Two-story 2000 sqft Shipping Container Home, Arizona

3D Rendering
About Marie Jones
About Ecosa Institute

ProjectFlagstaff Container House
DesignEcosa Institute
ArchitectsTony Brown, Tom Hahn
DesignerMarie Jones
BuilderDan Miller
Area2,000 sq ft
LocationSouthside Flagstaff, Arizona, USA

This 2,000 sq ft shipping container home, the first shipping container home in Arizona, is made from six recycled shipping containers. Located in historic Southside Flagstaff, it is a two-story dwelling with a spacious atrium living-dining room, two baths, two bedrooms, two studio/offices, plant solarium, galley kitchen, and five decks with views of the San Francisco Peaks and the lively street life of this outdoor-loving and friendly university town.

Comfortable in wintertime, with passive solar and in-floor radiant heating, and in summertime, with natural mountain breezes, the shipping container house collects solar electric power and harvests rainwater and snowmelt. The insulation is biofoam, recycled denim, and exterior ceramic coating. Aluminum dual-pane aluminum windows and translucent insulated fiberglass fill the house with natural light.

The recipient of a Coconino County Sustainability Award, the shipping container home was designed by communication designer Marie Jones and architects Tony Brown and Tom Hahn of Ecosa Institute, and was built by Dan Miller. Construction was completed in 2011.

Description by Ecosa Institute

This project features recycled ocean-going shipping containers as the main structure; but the home will also include a whole host of other environmental and energy-efficient design ideas and materials. The home is though to be the first shipping-container-based house in Flagstaff, and one of the first multi-story container projects in Arizona.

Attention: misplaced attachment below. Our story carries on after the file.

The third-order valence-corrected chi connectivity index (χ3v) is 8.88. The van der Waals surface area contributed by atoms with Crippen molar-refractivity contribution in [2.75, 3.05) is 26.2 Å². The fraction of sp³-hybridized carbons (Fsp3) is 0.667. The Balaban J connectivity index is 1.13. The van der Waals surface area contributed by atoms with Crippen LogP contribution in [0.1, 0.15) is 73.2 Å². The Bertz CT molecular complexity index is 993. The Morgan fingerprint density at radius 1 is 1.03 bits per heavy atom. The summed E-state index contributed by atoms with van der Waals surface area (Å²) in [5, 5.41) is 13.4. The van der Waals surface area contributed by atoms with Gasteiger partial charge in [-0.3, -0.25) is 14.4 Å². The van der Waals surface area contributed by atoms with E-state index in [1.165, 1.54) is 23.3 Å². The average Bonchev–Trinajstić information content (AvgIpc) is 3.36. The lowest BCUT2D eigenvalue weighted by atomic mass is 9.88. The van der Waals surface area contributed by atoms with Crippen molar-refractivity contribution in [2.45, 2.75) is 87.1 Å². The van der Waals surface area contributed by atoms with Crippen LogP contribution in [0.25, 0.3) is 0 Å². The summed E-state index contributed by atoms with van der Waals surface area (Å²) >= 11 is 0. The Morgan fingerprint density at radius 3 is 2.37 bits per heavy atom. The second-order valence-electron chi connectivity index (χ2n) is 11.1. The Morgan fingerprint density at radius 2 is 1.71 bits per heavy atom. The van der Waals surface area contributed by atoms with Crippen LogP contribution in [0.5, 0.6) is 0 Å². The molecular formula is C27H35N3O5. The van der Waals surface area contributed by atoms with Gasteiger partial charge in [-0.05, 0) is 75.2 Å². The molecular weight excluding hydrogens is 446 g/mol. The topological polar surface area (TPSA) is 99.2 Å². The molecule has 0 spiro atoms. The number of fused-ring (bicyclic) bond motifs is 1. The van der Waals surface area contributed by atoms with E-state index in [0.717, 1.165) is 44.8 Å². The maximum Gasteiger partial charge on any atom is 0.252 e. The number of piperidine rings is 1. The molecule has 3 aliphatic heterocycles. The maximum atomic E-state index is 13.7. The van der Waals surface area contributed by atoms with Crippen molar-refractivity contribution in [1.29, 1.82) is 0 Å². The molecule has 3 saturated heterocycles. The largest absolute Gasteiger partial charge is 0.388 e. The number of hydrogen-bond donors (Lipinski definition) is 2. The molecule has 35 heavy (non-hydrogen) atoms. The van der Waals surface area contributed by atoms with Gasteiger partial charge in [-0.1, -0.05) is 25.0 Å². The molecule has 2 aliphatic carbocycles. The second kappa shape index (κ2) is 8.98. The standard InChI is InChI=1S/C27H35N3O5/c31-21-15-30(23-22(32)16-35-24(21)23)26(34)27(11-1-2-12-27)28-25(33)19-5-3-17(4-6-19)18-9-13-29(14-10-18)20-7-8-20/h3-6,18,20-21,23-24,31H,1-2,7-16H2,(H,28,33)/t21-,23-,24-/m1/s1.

The containers have been pre-fabricated in Phoenix and trucked to the northern Arizona site for their placement into the project.  With the containers placed and connected together, the home will be completed on-site under the direction of the owners.  The project is planned to be ready to be occupied in late 2010.

This project uses five 40-foot long "high-cube" containers for the main house, in a criss-cross plan that rises into an open, dayligh filled, two-story high atrium space.  This atrium will have operable windows to allow for natural "stack" ventilation, and will be capped off with a pitched roof angled for best performance with solar-electric photovoltaic panels. Across a raised deck from the main house, a detached 20-foor long, standard height container will house an artist studio. The entire project has been designed for rainwater and snowmelt harvesting by Barnabus Kane of TBK Associates in Prescott, Arizona, and the site will also be finished with a permaculture based, minimal water use, native landscaping.

The exterior of the containers will retain their robust steel exterior, and be refurbished and repainted with a super-insulating ceramic based paint, in forest and sunset colors. A "floating" steel interior stair, as well as the entry porch, will be suspended on steel rods from the containers above, accessing the second floor bedrooms and roof decks made from portions of an additional container. Super-insulated windows with recycled content frames will be set back in recycled steel "shade boxes" that will keep the sun and snow at bay.  The project will also include soy=based spray-foam insulation, radiant floor heating, soy-stained concrete floors, photovoltaic panels, recycled metal structure and roofing, translucent super-insulating glazing, graywater recovery, low-water use fixtures and appliances, recycled content and non-toxic finishes and energy efficient lighting.  site fencing and other landscape features will be made from portions of the containers that were cut away in fabrication.

This shipping container home in Arizona has been accepted by the new Coconino County Sustainable Building Program, and will aim to achieve an "Advanced" rating under the program upon completion.

Description by Jetsongreen